INC002

INC002

Maurizio Bianchi / M.B.*
— Das Platinzeitalter — CD

sold out
1. Aurea Aetas
2. Die Erbsuende
3. Decadence
4. The Promised Seed
5. New Heavens New Earth
6. Das Platinzeitalter
Design – Meeuw
Electronics [Archaic Waves, Ancient Loops, Primitive Electronics] – Maurizio Bianchi
Electronics [Brackish Treatments] – Siegmar Fricke
Lute [Renaissance Lute] – Jozef van Wissem
Mastered By – PSE*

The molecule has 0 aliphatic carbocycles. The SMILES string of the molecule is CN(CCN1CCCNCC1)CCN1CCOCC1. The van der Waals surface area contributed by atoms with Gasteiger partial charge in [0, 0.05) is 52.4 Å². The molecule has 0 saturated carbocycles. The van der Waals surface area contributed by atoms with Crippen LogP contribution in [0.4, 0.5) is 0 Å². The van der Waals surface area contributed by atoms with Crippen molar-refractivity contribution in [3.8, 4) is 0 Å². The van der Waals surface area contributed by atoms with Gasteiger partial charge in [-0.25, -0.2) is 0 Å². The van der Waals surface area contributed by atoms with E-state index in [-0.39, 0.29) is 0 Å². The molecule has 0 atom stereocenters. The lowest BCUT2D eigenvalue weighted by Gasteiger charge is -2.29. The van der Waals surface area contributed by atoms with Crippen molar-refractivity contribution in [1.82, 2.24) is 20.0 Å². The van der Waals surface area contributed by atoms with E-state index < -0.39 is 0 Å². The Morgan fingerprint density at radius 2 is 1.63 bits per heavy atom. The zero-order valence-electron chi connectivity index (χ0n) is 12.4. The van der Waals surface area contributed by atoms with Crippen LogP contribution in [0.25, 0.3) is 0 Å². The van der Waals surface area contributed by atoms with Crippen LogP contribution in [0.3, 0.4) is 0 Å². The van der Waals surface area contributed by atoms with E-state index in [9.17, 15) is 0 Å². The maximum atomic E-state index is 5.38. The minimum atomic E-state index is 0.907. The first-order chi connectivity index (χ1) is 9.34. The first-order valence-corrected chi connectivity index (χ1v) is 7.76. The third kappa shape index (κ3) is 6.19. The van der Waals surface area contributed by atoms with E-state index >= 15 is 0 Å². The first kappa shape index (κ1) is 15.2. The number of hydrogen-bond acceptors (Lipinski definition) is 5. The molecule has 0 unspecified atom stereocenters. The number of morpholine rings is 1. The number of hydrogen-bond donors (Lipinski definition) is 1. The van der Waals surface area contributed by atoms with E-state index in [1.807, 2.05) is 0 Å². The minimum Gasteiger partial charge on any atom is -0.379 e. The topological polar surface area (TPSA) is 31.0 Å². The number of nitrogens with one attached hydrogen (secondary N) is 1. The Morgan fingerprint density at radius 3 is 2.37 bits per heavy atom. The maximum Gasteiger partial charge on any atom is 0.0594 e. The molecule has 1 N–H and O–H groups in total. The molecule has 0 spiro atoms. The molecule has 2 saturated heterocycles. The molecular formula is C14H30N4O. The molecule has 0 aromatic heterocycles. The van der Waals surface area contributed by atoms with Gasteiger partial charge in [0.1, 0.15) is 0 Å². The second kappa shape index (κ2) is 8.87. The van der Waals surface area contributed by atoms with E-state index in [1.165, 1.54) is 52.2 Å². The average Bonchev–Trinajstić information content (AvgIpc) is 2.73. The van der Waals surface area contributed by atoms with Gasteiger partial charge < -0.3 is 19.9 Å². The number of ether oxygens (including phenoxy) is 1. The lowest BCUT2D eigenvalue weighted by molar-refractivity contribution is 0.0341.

The mission has been terminated, once again. Without giving any reasons, Maurizio Bianchi has given up producing music. Of course, this is not the first time that Bianchi had ceased operations, as he famously disappeared from sight around 1984 after a frenzy of releases beginning around 1978. Those albums, in particular Symphony For A Genocide and The Plain Truth, as well as William Bennett’s antics on two early MB records released on Come Organisation, secured his status as a heavy weight of Industrial Culture alongside Throbbing Gristle, Nurse With Wound, Ramleh, and Whitehouse; and the demonstrative cessation only served to buttress his mythology. But by the late ’90s, Bianchi began recording once again, gradually returning to the frenzied pace he set during his earlier peak of activity. Unfortunately, the new work has not always been up to snuff, as he didn’t seem to turn down any collaborative offer and didn’t seem too interested in the finer points of editing his content. BUT, there have been some real gems amidst the chaff. Hence, we announce Das Platinzeitalter. A quintessential Bianchi construction, this album meditates upon the minutiae of crumbling systems, returning to a common theme of Bianchi’s classic period — the cancerous body faced with a slow demise through ancillary pathogens. His sounds are blackened ambiences culled from stacked grey-smear loops and elongated ashen drones, some of which have been purported to originate from Jozef Van Wissem’s lute recordings, although you’ll be hard pressed to find anything lute-like in these shadowing sounds. Ominous. Grim. Foreboding. Oppressive. Neurotic. These are all apt descriptions to Bianchi’s best work; and those all apply here, but with the strange twist that this ambience is somewhat contemplative, as if Bianchi’s death-obsessed soundtrack is more of an enveloping invitation instead of a scream of horror.
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